We weren’t meant to understand that song, or many others Dylan has written over the years, in any kind of objective sense, in the sense of “this is what this song is about for everybody“, or that is what I say. Dylan’s genius was and is to write songs whose meaning is clear to each of us in a very personal way. We take deliberately ambiguous clues and give them sense in the contexts of our own understanding in our own lives.

Some songs are more clear than others but underlying the best of them, according to me, is this resonant ambiguity. “Something is happening here, but you don’t know what it is – do you Mr Jones?” may have seemed a put down of the straight man in a wild hip party of the 60s, but who does not have something of the poor confused Jones in him? “You see somebody naked and you say ‘who is that man’? You try so hard but you just don’t understand what you will say when you get home…”

Some critics I’ve read have complained about this obscurity; they want a clarity that it seems to me would rob Dylan of his most significant contribution to modern art: he speaks to each of us individually. Our Dylan is OUR DYLAN and no one else’s. That he manages to do this, in often extremely sly and incredibly complex ways, is wonderful.

Here’s another example, that I like especially for its transformation in the course of a song from “You’re an idiot” to “We’re all idiots” but which begins “Some one’s got it in for me – they’re planting stories in the press. Whoever it is I wish they’d cut it out quick, but when they will, I can only guess. They say I shot a man named Grey, and took his wife to Italy. She inherited a million bucks, and when she died it came to me. I can’t help it if I’m lucky.”

The tag line to this verse renders everything that came before it even more ambiguous than it was till it got there. Did the singer, who we know is not “Bob Dylan” but the narrator of a song which is being sung by Bob Dylan (who also happened to write the song), shoot the man named Grey? The stories in the press say so but that doesn’t make it so. It is strongly implied but not absolutely certain that he did go to Italy with Grey’s wife, and that she died and he got the million bucks she inherited from her husband. Did he also do in Grey’s wife? He can’t help it if he’s lucky…what is true and not true lives in a realm of possibility that can make sense to each of us quite differently, and for some, like me, there are no final answers – the very uncertainty lingers and is appealing in its uncertainty.

This is just one verse in one song. There are so many songs, and so many ways Dylan has incorporated this teasing, elusive sensibility into them, that his fans all have their favourites and their own ways of understanding. For many years, my favourite song of all by any musician was Positively Fourth Street, whose only positive feature was the word in the title. Arguably, it is the nastiest song ever written by anyone, and I loved it precisely for that. I have seen an interpretation that says it is an attack on his public, though I personally find that hard to believe – it just seems a put down on the New York scene in-groupies who snubbed him early in his career but suddenly wanted to be his mate when he’d made it – “when I was down, you just stood there grinning”. These people exist and I’ve seen them at work in other areas of life. Dylan’s rejection of the proffered friendship of those who’d once laughed at his failure is a testament to the power of hurt. When it’s his turn to twist the knife, he doesn’t pass it up…”I wish that for just one time you could stand inside my shoes, and just for that one moment I could be you; yes, I wish that for just one time you could stand inside my shoes: you’d know what a drag it is to see you.”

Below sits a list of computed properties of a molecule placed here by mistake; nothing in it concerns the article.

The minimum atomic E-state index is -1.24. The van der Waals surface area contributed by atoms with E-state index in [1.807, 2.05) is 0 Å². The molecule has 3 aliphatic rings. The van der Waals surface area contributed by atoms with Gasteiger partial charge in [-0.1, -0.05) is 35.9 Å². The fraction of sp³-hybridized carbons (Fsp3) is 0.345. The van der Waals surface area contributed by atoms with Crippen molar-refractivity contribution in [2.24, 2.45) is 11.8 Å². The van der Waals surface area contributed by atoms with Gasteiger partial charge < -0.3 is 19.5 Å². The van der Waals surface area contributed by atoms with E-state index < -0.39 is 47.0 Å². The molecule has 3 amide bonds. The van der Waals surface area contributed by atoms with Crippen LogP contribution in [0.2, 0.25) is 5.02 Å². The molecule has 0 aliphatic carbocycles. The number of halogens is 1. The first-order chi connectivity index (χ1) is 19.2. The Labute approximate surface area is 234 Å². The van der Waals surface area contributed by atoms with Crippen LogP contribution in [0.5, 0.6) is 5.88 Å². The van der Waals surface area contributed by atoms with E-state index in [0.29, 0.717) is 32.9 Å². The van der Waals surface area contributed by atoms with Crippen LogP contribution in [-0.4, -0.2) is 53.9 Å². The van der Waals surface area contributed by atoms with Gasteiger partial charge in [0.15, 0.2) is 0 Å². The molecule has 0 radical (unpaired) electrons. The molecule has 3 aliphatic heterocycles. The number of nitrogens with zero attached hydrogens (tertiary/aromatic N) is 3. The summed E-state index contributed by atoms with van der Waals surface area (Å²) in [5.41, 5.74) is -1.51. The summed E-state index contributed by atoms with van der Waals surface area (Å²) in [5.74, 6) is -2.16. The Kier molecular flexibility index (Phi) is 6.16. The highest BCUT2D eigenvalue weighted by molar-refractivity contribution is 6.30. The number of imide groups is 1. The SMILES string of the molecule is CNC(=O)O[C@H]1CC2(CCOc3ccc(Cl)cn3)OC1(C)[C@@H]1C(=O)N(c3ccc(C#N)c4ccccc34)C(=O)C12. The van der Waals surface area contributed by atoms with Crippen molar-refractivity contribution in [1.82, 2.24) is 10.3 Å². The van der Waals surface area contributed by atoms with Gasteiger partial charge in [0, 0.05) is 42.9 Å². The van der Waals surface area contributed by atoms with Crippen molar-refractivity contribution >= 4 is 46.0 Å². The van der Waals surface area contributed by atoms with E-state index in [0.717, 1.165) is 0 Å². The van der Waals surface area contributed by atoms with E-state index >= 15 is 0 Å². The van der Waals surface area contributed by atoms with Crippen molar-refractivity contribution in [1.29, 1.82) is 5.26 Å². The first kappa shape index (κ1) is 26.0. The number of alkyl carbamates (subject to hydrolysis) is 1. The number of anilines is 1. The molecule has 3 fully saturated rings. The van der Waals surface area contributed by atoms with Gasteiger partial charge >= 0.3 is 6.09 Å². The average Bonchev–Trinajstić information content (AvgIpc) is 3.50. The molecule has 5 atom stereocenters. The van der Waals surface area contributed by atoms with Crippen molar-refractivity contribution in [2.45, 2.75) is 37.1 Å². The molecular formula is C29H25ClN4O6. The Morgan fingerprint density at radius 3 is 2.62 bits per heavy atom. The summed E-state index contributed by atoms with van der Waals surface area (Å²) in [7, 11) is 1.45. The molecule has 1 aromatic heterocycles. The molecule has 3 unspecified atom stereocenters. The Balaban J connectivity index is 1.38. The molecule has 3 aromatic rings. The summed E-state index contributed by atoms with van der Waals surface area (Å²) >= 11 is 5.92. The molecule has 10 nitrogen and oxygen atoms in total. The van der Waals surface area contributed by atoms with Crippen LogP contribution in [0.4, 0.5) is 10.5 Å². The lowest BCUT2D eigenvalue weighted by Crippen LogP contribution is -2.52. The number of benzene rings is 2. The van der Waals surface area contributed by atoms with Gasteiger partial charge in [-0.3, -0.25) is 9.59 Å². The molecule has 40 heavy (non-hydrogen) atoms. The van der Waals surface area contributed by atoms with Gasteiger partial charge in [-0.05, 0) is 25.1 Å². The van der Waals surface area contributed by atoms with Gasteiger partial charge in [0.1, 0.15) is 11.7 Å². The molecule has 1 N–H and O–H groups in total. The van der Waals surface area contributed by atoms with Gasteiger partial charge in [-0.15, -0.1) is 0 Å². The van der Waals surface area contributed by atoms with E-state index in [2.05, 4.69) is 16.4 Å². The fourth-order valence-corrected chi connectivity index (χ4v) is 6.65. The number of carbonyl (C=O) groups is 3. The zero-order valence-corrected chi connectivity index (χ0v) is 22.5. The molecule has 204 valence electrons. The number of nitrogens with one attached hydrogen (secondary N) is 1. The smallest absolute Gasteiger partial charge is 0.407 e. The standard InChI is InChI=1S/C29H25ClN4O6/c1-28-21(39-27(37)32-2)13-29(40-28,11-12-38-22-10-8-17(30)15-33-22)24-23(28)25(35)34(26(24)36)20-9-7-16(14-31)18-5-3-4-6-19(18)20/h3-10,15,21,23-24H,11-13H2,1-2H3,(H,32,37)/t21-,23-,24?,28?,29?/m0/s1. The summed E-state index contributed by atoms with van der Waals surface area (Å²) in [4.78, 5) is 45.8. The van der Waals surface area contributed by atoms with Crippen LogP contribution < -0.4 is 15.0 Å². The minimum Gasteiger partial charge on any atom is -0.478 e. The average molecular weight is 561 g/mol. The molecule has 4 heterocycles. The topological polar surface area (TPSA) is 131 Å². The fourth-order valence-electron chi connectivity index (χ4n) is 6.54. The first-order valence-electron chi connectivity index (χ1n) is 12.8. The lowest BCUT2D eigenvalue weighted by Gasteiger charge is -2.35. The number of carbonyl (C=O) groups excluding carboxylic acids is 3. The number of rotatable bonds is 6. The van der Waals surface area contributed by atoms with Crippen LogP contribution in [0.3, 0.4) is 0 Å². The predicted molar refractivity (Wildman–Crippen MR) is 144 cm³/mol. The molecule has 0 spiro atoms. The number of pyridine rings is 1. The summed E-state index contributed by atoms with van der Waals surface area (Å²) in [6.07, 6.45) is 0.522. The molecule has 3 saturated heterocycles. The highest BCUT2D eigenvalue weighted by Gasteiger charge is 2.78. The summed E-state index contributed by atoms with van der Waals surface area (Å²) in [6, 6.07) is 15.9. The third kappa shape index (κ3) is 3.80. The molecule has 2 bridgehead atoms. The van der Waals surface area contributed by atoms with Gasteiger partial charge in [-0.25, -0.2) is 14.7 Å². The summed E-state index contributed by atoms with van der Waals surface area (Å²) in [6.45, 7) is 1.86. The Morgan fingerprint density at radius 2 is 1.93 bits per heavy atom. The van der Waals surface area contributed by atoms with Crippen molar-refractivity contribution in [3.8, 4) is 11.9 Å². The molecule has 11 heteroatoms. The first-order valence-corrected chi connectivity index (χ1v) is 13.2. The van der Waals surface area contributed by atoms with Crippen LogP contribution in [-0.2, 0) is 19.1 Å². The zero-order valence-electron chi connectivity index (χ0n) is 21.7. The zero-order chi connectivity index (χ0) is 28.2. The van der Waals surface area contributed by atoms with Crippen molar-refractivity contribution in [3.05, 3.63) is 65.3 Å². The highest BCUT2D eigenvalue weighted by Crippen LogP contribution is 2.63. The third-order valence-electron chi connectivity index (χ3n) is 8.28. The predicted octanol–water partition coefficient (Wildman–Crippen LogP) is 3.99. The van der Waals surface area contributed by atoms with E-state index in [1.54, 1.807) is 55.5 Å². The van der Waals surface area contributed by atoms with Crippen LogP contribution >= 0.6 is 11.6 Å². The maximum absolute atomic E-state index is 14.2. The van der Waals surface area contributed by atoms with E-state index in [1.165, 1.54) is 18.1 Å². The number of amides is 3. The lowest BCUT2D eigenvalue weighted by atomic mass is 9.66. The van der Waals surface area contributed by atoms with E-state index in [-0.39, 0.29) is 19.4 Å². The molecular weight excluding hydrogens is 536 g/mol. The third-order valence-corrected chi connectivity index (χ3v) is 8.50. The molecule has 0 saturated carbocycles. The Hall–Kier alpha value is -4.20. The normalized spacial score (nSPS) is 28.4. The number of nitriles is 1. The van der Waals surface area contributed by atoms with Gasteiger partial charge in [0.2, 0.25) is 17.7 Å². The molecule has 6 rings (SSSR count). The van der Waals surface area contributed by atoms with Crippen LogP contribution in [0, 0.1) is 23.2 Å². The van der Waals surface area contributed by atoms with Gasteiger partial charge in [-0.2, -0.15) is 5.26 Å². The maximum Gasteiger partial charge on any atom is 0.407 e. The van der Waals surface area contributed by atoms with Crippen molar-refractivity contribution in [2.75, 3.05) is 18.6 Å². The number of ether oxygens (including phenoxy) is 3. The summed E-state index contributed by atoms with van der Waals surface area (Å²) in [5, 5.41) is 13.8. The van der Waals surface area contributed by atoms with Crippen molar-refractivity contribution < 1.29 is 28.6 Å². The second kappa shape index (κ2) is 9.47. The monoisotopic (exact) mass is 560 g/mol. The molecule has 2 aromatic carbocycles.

Nowadays I still listen in my head to those words, and they still mean something to me, but I no longer regard it as the best song ever written. My Dylan, the Dylan who is in my heart and mind, has gone past that, as have I.

For a long time – about thirty years – I went away from Dylan. I didn’t listen and didn’t care that I didn’t. Jazz and classical consumed my musical interests, and Dylan fell away for me after Blood on the Tracks and Desire. These days I still listen to very little popular music.

But about five years ago I happened to pick up a CD by him at a garage sale in Wellington, New Zealand, Love and Theft, made early in the present century. It was and is brilliant. His voice has become more expressive and jazz inflected – the “theft” in the title could be taken to refer to singing like Fats Waller, which he does beautifully…but then the opening to another song is ah, Creedence’s Proud Mary…Bob and I were back together after all that time, all our different adventures…my Dylan…

Does Dylan affect my writing? Yes, but not in the sense that another writer might do, like Celine or Shakespeare, but nonetheless very definitely. If readers see in my writing some of the deliberately ambiguous prose I find in Dylan’s verses (and in the short pieces of prose I’ve read by him), that could very well be written from my perch in his greenery. Whether he is aware of Celine or not – I can’t imagine he isn’t as he palled around with some of the beat poets for a while, including Allen Ginsberg – his explosive lyrics show his sensibility has passed that way at some stage.